Although this is March first, the comics came out the last week of February. I’m putting up a poll (which would be in the “alert” section on the homepage–one of the things I like about this theme–if it wasn’t for the Scans_Daily situation, so it’s in the sidebar) to see if anyone minds if the Pull List is changed to once a month rather than once a week. I’ll take it down and follow the results during the last week in March reviews. If it changes, it will start in April. If not, at least I’ll have one easy post during the work week. But on to this week’s list.
I picked up five comics, but not the five I thought. The three unconfirmed didn’t come, and I’m not surprised. They weren’t assured, but if I go to Scans_Daily and see them there I will be sad. However, I did get those Transformers comics I should have received last week (and others in the country did, so it’s more proof Diamond doesn’t like Connecticut), and I picked up one other comic to see I’ll have a new series, and to check up on an old favorite. So what did I get? You can check the spoiler-blocked reviews at ComiXology, or get all spoiled here.
WRITERS: Lean Moore & John Reppion
ARTIST & COLORS: Ben Templesmith
LETTERER: Richard Starkings
EDITOR: Denton J. Tipton
While on a search for milk, the TARDIS lands in an art gallery. (That’s the Doctor for you.) It turns out to be the homeworld of someone the Doctor once gave a lift to, a planet she left because the people avoid emotions even more than the Vulcans do. Each painting is of a deceased native, and can whisper their last words. Grayla’s last message was for the Doctor, saying that her people were right all along. The Doctor investigates and finds a monster that feeds off negative emotions. (That’s also the Doctor for you.) However, the Doctor is full of those because of all the monsters he’s fault and survivor’s guilt over the Time War, and the creature overfeeds and goes boom. Has the people listened to Grayla, they might have done this years ago. (I wonder if Martha ever got that milk for her tea? I prefer lemon juice myself.)
What they got right: It’s a good Doctor Who story in the vein of the current series. Emotion itself becomes a threat, even if it’s really the empathivore at fault. The Doctor and Martha “sound” like their TV counterparts, and when Templesmith gets a close reaction shot it looks like an expression the actor would use. I also like the designs of Grayla’s people and not making Grayla a former companion (although I’m sure there was at least one adventure before he dropped her off) is a deviation from what usually happens when someone takes a TARDIS trip. I’m not usually a fan of “painted” comics, but considering the story involves an art gallery, it’s not a bad choice, either.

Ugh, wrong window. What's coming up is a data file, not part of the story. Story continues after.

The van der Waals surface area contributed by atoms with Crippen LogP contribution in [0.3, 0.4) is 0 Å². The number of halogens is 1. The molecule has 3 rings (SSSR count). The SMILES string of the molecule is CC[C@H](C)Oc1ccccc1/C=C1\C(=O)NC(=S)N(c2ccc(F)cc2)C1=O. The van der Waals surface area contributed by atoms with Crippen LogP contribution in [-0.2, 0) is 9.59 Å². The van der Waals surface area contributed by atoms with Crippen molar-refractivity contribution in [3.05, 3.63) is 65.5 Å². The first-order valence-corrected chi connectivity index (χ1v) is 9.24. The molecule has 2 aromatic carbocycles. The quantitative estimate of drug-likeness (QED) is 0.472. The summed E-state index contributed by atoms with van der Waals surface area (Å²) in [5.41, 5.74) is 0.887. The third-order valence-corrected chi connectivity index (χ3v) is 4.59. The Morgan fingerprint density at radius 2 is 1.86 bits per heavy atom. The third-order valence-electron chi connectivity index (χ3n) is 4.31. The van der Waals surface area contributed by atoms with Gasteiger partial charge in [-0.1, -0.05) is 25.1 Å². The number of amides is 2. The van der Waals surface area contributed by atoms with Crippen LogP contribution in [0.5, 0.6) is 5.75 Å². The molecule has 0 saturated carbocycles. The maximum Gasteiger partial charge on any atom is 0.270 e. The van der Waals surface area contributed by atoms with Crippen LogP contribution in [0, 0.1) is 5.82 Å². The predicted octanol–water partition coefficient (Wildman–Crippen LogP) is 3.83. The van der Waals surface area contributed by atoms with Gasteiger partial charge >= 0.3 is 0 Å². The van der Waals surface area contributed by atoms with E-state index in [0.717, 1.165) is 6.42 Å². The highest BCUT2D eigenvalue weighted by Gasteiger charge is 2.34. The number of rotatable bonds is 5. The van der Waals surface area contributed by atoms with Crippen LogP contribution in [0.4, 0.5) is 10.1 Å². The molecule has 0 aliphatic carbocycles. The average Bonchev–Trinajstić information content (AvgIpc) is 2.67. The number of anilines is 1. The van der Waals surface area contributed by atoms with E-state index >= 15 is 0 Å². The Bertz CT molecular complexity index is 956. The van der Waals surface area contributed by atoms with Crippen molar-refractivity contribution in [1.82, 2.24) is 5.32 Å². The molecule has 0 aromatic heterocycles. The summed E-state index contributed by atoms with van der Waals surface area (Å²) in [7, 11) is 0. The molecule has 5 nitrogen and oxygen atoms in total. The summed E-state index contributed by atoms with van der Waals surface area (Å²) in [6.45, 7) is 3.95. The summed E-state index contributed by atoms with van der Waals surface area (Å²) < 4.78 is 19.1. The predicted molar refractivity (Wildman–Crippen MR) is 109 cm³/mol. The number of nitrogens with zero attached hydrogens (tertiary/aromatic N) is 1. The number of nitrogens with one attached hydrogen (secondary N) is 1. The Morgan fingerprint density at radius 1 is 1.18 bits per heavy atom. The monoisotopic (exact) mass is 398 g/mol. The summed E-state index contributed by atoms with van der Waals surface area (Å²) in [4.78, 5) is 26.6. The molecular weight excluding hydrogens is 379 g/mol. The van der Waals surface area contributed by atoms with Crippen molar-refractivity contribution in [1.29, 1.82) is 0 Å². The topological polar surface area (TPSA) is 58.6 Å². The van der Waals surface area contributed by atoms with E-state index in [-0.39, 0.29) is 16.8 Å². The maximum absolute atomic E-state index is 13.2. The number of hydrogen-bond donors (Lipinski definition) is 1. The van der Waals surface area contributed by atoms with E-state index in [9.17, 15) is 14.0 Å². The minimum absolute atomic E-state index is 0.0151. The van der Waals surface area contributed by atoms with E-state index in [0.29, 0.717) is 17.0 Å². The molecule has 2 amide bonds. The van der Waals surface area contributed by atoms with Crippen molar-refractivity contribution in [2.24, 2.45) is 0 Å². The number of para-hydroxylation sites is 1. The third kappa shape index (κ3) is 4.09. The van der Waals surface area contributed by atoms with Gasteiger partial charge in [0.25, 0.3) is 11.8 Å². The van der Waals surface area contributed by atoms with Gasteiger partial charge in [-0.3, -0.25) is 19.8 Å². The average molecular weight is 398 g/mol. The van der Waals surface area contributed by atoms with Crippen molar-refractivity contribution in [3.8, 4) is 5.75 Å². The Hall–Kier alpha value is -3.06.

What they got wrong: While the closeups look good, the far shots aren’t so good. The Doctor looks too thin, with bony fingers to match. Martha also has thin arms in one scene. The fact that they look like their wearing clothes a couple sizes to big doesn’t help this look. The ending could have used another page or two, but the rest of the story flows at a proper pace. And as much as I love Martha Jones (and not just because Freema is drop dead gorgeous!), I would have liked to have seen at least one Donna Noble story before the regular series starts up, with the original companions. The last story took place after season 4, so if they were going to flash back, a Donna story would have been nice.
Recommendation: A pretty good story, and definately a worthy addition to your Doctor Who library.
WRITER: Simon Furman
ARTIST: Nick Roche
COLORIST: Joana Lafuente
LETTERER: Robbie Robbins
EDITOR: Denton J. Tipton
Apparently, Skywatch has Shockwave captive and send him to take out the Dinobots and Cassettecons that used to be theirs, but now aren’t. He has a bomb planted inside him (because the whole reprogramming thing never workds) and if he doesn’t get the code in 24 hours, Shockwave goes boom. Shocky heads out, while back in Fallon, Nevada, the Machination goes to do Scorponok’s PR work and stamp out the Dinobots. Still mad at Grimlock for their current situation (see Spotlight: Shockwave), they’re forced to work with him to fend of the Sunstreaker clones until the Monsterbots arrive. Speaking of which, he and Hunter have found the Machination’s base of operations, and Hot Rod is on his way out.
What they got right: As far as this series goes it’s probably the better of the lot thus far, although that’s not saying much. More on that in a moment. I do like how the events of Spotlight: Shockwave factor into the story and to the Dinobots…sorry, “Dynobots” reactions to their former commander. It is nice to see the Monsterbots arrive to rescue the Dinos. And again, while I’m about to complain about Roche’s character designs, his layouts and perspectives are otherwise well done. You can tell what’s going on most of the time.
What they got wrong: Most of the time. There are a couple scenes that all I can tell you is that a battle is taking place. Sometimes there are just too many characters in a panel, and since the Dinobots color schemes are too similar, there are moments I can’t tell which ones are in the panel. Also, Swoop’s character model seems to be based on his appearance in the Animated series rather than any G1 look, which is a bit distracting, and I can’t tell if Sludge is supposed to be super huge or Snarl and Slag are super short, but Sludge looks like a junkpile robot in dino mode.
Then there’s the story, that deserves it’s own paragraph. What is with Scorponok? “(W)hen you cease to be impressed, you cease to be.” What? We’ve actually gone lower than Saturday Morning Cartoon Villain Cliche #1? How? When did he become a sadistic jerk? And two things I’m so over are the evil government organization Skywatch and all the different storylines going on here (Five, by my reconing.) And only one out of five was worth paying attention to outside of wrapping up the Fuman pile-on to make way for the new direction.